When facing a competition, Kendall Stier never backs down. As a skilled athlete, she loves to compete and doesn’t let her disability hold her back.
Kendall is a twin. She and her sister, Madison, were both born premature and Kendall was diagnosed with cerebral palsy. Despite her disability, Kendall is an accomplished athlete. She participates in shot put, javelin and discus throwing competitions for track and field.
Kendall credits her sister for her interest in athletics. “Madison is the one who brought out the athlete in me because I am always trying to keep up with her,” said Kendall. Although the twins are competitive, they are also very close. “She can make me laugh harder than anyone, so I do not care if she beats me,” Kendall said. Kendall’s parents also play an important role in her athletic career. Kendall’s mom, Shannon, is her throwing coach, and Kendall’s dad, Mark, attends all her competitions and shows his support.
At just 16 years old, Kendall has won both state and national competitions. She is the 2016 CIF Track and Field State Champion for Girls Para Shot Put. Kendall is also a 2017 CIF Track and Field State Qualifier and the 2017 U.S. Paralympics National Champion Woman’s Shot Put (F-33).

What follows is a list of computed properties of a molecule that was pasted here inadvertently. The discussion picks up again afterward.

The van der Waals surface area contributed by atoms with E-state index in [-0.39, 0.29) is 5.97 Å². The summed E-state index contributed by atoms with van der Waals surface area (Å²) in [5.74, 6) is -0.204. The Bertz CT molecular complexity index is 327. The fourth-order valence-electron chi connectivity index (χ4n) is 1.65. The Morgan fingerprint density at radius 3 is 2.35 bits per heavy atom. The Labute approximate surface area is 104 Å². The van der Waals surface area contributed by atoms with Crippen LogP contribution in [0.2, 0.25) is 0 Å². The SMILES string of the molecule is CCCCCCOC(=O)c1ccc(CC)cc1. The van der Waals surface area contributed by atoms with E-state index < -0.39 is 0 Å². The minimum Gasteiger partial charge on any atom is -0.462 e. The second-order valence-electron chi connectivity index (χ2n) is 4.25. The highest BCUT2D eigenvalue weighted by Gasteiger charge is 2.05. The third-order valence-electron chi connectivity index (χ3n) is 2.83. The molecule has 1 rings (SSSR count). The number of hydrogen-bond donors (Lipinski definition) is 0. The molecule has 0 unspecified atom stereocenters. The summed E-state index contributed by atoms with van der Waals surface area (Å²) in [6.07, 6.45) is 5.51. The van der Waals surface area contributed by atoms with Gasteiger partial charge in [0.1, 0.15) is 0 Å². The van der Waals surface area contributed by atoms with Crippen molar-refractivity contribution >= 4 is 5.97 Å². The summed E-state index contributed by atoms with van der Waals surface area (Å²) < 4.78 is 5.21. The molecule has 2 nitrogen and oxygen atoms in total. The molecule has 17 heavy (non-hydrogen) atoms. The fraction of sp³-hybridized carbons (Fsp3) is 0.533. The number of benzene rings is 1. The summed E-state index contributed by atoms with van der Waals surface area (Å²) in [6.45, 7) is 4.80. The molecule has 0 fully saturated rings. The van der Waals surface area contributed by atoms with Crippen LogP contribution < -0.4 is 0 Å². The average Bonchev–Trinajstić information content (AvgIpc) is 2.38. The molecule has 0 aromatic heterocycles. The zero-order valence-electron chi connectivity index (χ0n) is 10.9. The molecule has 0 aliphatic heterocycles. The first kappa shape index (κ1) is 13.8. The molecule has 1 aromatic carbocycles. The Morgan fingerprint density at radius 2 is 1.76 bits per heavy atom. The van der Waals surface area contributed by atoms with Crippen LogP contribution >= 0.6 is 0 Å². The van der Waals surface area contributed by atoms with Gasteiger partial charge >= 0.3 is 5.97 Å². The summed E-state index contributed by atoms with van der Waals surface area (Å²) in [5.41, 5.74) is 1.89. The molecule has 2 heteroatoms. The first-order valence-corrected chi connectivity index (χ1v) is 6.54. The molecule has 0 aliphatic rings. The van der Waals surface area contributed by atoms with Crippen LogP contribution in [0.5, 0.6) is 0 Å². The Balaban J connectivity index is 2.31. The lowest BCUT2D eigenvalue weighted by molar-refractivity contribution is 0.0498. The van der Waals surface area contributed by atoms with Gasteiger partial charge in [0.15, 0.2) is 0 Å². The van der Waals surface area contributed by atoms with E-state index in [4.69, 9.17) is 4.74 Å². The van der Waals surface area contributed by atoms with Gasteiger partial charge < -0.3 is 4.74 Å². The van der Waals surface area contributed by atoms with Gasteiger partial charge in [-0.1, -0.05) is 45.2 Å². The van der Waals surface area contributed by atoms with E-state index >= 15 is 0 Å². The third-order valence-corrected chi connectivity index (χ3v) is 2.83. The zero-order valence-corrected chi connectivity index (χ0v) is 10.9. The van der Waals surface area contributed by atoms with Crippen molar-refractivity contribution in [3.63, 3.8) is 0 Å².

To get around and to help save her energy during competitions, Kendall uses the Go-Go® Elite Traveller. Kendall credits her Go-Go for keeping her active, because she can get out there and be with her family and friends. Kendall says the best part about her Go-Go is the pocket on the seat back. “You would be amazed at how many things I have crammed into there. It’s like a purse!”
When Kendall isn’t busy with school or track and field competitions, she and Madison are learning American Sign Language. They can hold full conversations using only ASL and will be focusing on interpretation over the next two years. The twins also partnered with USA Track and Field to present a “Run, Jump and Throw” program to 4th-6th graders in Irvine Unified School District in Southern California. The girls traveled to different campuses and showed students in Physical Education classes how to throw a turbo javelin. Approximately 10% of students in California have a physical disability. Kendall believes in encouraging young people to try out for sports like track and field so they can become future athletes.
As for her own future, Kendall looks to the 2020 Paralympics in Tokyo, Japan. She hopes to make Team USA for Track and Field. “I have a lot of work to do between now and then, but that is the dream I am chasing.”